It’s summer. It’s hot. Mk1 sliding windows are adorable, but they don’t let much air in.
Cheap junk from China to the rescue! It’s ugly, but it works. The fans are only held in place by magnets, so they’ll be easy to remove when it cools down a bit.
The other thing I’ve had to tweak is the wiper arms. They’re blinding if the sun is at just the wrong angle, so I’ve added a piece of grey adhesive vinyl to the offending face. Unlike the fans, it’s surprisingly discreet.
With the engine finally running without tearing itself apart, we took the Mini to Hitech Motorsport in Drury to have it tuned on the dyno.
I was under the impression that they had a stock of SU carburettor needles and would be able to finalise the tuning, but I was wrong.
They identified an airflow restriction in the airbox at high load and got the ignition timing dialled in, but didn’t change the needles. “It’s a bit lean at the top end,” they said, “try fitting some AF needles and bring it back.”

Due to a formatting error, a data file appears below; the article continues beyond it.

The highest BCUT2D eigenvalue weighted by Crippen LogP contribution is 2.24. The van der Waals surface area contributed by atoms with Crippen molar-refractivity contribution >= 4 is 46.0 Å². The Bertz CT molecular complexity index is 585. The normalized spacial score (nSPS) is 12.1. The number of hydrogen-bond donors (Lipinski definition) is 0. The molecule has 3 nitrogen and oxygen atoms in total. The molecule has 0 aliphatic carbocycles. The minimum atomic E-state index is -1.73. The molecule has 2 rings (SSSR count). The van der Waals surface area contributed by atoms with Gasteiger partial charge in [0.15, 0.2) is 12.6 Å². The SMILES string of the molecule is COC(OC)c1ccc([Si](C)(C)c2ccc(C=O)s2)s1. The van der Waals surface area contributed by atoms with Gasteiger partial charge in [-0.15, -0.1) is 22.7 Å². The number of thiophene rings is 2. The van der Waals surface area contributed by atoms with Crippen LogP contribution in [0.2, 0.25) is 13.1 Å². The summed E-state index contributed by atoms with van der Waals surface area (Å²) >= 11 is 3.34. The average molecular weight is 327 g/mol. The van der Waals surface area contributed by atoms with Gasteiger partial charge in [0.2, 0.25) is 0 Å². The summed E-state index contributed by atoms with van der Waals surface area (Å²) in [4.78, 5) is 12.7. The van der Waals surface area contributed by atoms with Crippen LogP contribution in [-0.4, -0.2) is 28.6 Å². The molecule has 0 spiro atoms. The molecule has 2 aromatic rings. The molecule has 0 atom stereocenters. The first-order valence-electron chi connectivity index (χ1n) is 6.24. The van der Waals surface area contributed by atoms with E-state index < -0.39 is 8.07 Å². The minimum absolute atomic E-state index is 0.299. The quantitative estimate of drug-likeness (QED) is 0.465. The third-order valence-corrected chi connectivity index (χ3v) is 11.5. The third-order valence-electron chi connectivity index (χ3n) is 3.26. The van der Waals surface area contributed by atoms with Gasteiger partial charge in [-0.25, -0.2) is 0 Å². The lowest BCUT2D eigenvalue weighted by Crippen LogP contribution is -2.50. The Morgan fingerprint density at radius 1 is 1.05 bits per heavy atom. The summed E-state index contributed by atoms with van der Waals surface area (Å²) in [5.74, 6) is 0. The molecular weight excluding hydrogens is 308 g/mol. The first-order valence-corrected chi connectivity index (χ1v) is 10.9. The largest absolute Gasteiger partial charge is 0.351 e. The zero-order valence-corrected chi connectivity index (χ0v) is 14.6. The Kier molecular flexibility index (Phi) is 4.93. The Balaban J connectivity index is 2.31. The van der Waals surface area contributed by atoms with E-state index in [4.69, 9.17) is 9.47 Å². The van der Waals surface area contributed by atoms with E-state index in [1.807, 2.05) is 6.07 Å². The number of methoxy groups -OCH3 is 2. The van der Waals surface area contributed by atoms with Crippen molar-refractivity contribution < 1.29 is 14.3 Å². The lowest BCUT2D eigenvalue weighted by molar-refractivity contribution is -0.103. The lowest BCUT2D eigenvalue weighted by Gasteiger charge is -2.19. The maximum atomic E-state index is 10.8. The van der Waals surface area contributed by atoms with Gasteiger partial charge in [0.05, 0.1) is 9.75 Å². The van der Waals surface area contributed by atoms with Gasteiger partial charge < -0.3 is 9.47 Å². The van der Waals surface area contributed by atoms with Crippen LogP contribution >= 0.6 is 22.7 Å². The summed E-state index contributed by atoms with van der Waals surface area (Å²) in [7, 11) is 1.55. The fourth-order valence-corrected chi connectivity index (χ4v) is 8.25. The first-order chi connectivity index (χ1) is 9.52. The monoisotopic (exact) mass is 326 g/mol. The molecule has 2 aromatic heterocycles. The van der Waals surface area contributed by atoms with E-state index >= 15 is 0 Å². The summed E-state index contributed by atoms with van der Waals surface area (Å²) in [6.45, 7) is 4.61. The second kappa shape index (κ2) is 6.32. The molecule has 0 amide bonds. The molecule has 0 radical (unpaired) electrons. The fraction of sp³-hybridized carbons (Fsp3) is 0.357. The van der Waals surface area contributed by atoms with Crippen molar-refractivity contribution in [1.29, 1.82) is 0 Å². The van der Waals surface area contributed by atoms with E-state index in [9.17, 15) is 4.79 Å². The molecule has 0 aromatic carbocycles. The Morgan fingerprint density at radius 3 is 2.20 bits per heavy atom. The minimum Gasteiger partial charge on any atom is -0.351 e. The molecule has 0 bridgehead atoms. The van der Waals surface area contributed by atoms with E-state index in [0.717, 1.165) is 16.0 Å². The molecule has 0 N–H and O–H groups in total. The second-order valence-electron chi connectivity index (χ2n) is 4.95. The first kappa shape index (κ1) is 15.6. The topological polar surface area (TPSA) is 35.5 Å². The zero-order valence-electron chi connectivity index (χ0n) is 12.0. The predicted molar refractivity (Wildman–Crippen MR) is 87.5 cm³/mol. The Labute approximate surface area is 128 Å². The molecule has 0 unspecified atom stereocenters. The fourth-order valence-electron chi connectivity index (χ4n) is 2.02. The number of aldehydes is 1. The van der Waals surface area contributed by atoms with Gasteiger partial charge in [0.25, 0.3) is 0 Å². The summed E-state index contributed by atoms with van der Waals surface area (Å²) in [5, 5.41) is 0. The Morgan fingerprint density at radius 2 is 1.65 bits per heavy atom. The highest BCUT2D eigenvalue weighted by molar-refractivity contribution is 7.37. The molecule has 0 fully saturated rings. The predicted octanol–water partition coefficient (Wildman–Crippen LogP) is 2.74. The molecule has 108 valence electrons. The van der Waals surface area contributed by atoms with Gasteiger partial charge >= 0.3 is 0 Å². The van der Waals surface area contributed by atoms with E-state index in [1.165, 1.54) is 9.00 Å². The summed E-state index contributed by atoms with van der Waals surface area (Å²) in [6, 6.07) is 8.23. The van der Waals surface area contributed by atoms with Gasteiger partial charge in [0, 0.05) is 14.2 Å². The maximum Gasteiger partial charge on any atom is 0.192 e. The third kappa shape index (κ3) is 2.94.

Maybe I’m out of touch with the cost of dyno tuning, but I imagined I would get a bit more for my $800. If you want something done right, do it yourself. So we bought an Innovate Motorsports Wideband Air/Fuel Ratio gauge, cable tied it to the dashboard and fitted the sensor into the exhaust, and began to figure out the ideal needles for this engine.
But first, the airbox restriction: easily solved by cutting a big hole in the top of my airbox. It still has cold air forced into the area from the intake duct, but it’s free to take as much air from the engine bay as it needs. The lean condition at top revs disappeared instantly.
Update from June 2016: Eventually we’ve ended up with AF needles (as recommended by the lads at Hitech), but modified to enrich the idle. Now we’re reliably showing a 13.5:1 mixture at idle, 14.5:1 mixture at a very light cruise, and 11 to 12:1 under acceleration. I thoroughly recommend getting a wideband air/fuel ratio gauge- it makes tuning amazingly easy.